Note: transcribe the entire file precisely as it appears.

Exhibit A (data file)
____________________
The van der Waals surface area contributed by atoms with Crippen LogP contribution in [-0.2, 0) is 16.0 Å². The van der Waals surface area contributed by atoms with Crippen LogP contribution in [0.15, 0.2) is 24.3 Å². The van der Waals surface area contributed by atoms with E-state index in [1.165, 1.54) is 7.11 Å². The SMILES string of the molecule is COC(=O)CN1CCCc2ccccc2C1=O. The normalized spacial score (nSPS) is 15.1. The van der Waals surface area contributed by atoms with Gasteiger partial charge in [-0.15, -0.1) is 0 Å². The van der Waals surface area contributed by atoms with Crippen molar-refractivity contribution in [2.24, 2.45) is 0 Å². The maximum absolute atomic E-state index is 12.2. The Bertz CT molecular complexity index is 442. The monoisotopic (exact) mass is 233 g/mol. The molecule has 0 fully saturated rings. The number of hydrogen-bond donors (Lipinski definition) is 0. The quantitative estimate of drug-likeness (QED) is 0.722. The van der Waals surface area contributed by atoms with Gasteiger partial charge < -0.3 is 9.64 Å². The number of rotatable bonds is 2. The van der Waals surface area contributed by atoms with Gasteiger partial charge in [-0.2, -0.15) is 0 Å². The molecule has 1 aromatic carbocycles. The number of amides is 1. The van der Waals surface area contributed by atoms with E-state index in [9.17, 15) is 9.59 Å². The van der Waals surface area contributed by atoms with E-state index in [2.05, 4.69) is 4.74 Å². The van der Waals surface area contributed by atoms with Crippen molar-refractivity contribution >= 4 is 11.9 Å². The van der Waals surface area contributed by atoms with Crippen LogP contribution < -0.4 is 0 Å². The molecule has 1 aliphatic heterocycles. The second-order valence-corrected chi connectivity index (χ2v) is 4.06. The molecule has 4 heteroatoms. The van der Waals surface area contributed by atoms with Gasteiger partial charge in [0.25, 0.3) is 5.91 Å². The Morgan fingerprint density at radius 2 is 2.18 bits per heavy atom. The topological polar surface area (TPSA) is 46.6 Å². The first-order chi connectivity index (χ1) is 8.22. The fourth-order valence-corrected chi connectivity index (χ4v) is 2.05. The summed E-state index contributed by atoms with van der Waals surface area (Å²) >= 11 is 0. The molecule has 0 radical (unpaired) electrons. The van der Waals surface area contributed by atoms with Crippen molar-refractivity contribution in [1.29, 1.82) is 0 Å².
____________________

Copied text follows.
The van der Waals surface area contributed by atoms with Crippen LogP contribution in [-0.2, 0) is 16.0 Å². The van der Waals surface area contributed by atoms with Crippen LogP contribution in [0.15, 0.2) is 24.3 Å². The van der Waals surface area contributed by atoms with E-state index in [1.165, 1.54) is 7.11 Å². The SMILES string of the molecule is COC(=O)CN1CCCc2ccccc2C1=O. The normalized spacial score (nSPS) is 15.1. The van der Waals surface area contributed by atoms with Gasteiger partial charge in [-0.15, -0.1) is 0 Å². The van der Waals surface area contributed by atoms with Crippen molar-refractivity contribution in [2.24, 2.45) is 0 Å². The maximum absolute atomic E-state index is 12.2. The Bertz CT molecular complexity index is 442. The monoisotopic (exact) mass is 233 g/mol. The molecule has 0 fully saturated rings. The number of hydrogen-bond donors (Lipinski definition) is 0. The quantitative estimate of drug-likeness (QED) is 0.722. The van der Waals surface area contributed by atoms with Gasteiger partial charge < -0.3 is 9.64 Å². The number of rotatable bonds is 2. The van der Waals surface area contributed by atoms with Gasteiger partial charge in [-0.2, -0.15) is 0 Å². The molecule has 1 aromatic carbocycles. The number of amides is 1. The van der Waals surface area contributed by atoms with E-state index in [9.17, 15) is 9.59 Å². The van der Waals surface area contributed by atoms with E-state index in [2.05, 4.69) is 4.74 Å². The van der Waals surface area contributed by atoms with Crippen molar-refractivity contribution >= 4 is 11.9 Å². The van der Waals surface area contributed by atoms with Crippen LogP contribution < -0.4 is 0 Å². The molecule has 1 aliphatic heterocycles. The second-order valence-corrected chi connectivity index (χ2v) is 4.06. The molecule has 4 heteroatoms. The van der Waals surface area contributed by atoms with Gasteiger partial charge in [0.25, 0.3) is 5.91 Å². The Morgan fingerprint density at radius 2 is 2.18 bits per heavy atom. The topological polar surface area (TPSA) is 46.6 Å². The first-order chi connectivity index (χ1) is 8.22. The fourth-order valence-corrected chi connectivity index (χ4v) is 2.05. The summed E-state index contributed by atoms with van der Waals surface area (Å²) >= 11 is 0. The molecule has 0 radical (unpaired) electrons. The van der Waals surface area contributed by atoms with Crippen molar-refractivity contribution in [1.29, 1.82) is 0 Å².